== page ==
The player drives for the basket, a six-inch scar on her right knee, white curls framing a determined face.
Cutting behind an opponent, she shoots and scores – moving a bit slower than her teammates, since she's 76 years old and got her start playing high school ball in 1948.
“Way to go, Hattie!” a teammate shouts, as Hattie Stutts catches her breath before bringing the ball in at half-court.
Stutts is captain of a 75-and-older women's basketball team. It's among three teams of Charlotte women training for the N.C. Senior Games competition in Greenville in October.
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Stutts is one of the oldest on the court on a recent Monday, when the teams practice together at Dilworth Elementary.
But her remarkable stamina helps her keep up with even the 59-year-old baby on the youngest team. She wasn't even born the year Stutts joined the girls' team at Derita High School.
Stutts and her teammates are proof that if you keep your body moving, you can maintain strength and mobility – and keep doing more of your favorite activities as you age.
As if to prove this, Stutts reaches for her toes after she comes off the court and touches them without bending her knees.
Research on nursing home residents has showed that average muscle strength can improve more than 100 percent from working out as little as 15 minutes three times a week for eight weeks.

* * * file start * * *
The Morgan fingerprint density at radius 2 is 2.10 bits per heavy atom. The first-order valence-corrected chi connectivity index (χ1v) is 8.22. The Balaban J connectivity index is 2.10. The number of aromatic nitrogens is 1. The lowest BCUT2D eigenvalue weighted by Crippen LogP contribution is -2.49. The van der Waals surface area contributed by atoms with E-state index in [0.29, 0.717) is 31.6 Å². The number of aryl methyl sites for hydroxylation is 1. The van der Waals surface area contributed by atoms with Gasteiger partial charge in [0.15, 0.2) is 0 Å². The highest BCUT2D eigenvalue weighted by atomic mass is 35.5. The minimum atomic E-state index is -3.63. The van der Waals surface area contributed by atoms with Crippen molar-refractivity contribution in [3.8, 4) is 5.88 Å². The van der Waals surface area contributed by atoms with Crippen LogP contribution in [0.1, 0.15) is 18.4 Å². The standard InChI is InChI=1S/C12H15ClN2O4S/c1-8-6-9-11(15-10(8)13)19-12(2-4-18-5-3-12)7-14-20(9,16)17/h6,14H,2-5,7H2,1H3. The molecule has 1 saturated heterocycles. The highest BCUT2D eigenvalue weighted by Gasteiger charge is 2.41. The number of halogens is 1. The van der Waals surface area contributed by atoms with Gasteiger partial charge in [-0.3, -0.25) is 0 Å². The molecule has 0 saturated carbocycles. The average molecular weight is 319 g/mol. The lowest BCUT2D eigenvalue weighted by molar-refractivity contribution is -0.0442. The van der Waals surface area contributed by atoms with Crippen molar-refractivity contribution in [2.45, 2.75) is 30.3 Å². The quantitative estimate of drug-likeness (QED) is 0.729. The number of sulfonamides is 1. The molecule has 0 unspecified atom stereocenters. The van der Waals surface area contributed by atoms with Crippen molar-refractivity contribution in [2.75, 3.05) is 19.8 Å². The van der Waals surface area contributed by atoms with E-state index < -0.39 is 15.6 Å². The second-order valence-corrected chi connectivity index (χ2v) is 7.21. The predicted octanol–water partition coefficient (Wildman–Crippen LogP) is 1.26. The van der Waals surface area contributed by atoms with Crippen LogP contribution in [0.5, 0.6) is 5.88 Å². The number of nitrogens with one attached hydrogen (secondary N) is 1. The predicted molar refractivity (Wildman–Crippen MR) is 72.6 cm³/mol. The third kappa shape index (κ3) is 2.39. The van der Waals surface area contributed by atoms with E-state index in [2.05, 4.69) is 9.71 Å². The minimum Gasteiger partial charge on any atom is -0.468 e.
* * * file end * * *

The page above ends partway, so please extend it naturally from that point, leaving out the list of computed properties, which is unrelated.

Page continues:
A recent study of British twins showed changes at the cellular level in the twin who exercised more – resulting, in some cases, in cells that looked almost 10 years younger.
Some loss of mobility as people age comes from fear and faulty thinking, says UNC Charlotte exercise physiologist Mike Turner. People wrongly assume they can no longer do certain activities and eventually stop trying.
“What we're seeing with older adults who start an exercise program – whether they're 60, 70 or 85 – there are huge benefits that are very long lasting,” Turner says.
Exercise not only builds muscle strength, endurance and flexibility – it can help prevent chronic conditions like osteoporosis. It also helps relieve the aches and pains that creep into joints as we age.
Stutts doesn't give up when it comes to fitness, and she's not afraid to play hard.
She'll show you two fingers she's broken on the court and explain how her 2006 knee replacement helped her game.
Stutts has no trouble getting up by herself when she takes a fall during Monday's practice.
Instead of a fitness routine based on walking, weights or a set of specific exercises, Stutts' weekly workout looks like this:
Monday – 90 minutes of basketball practice. Stretching beforehand is key.
Tuesday – Two hours of league bowling.
Wednesday – Two hours of cheerleading practice for Senior Games competition.
Thursday – 90 minutes of extra basketball practice with the two younger teams on most weeks.
Friday – Square dancing with her husband, Arlee, every other week.
“Somebody asked my oldest daughter, ‘When is your mama going to stop all that stuff and take up reading?' ” Stutts says.
Her daughter's reply: “Never, I hope.”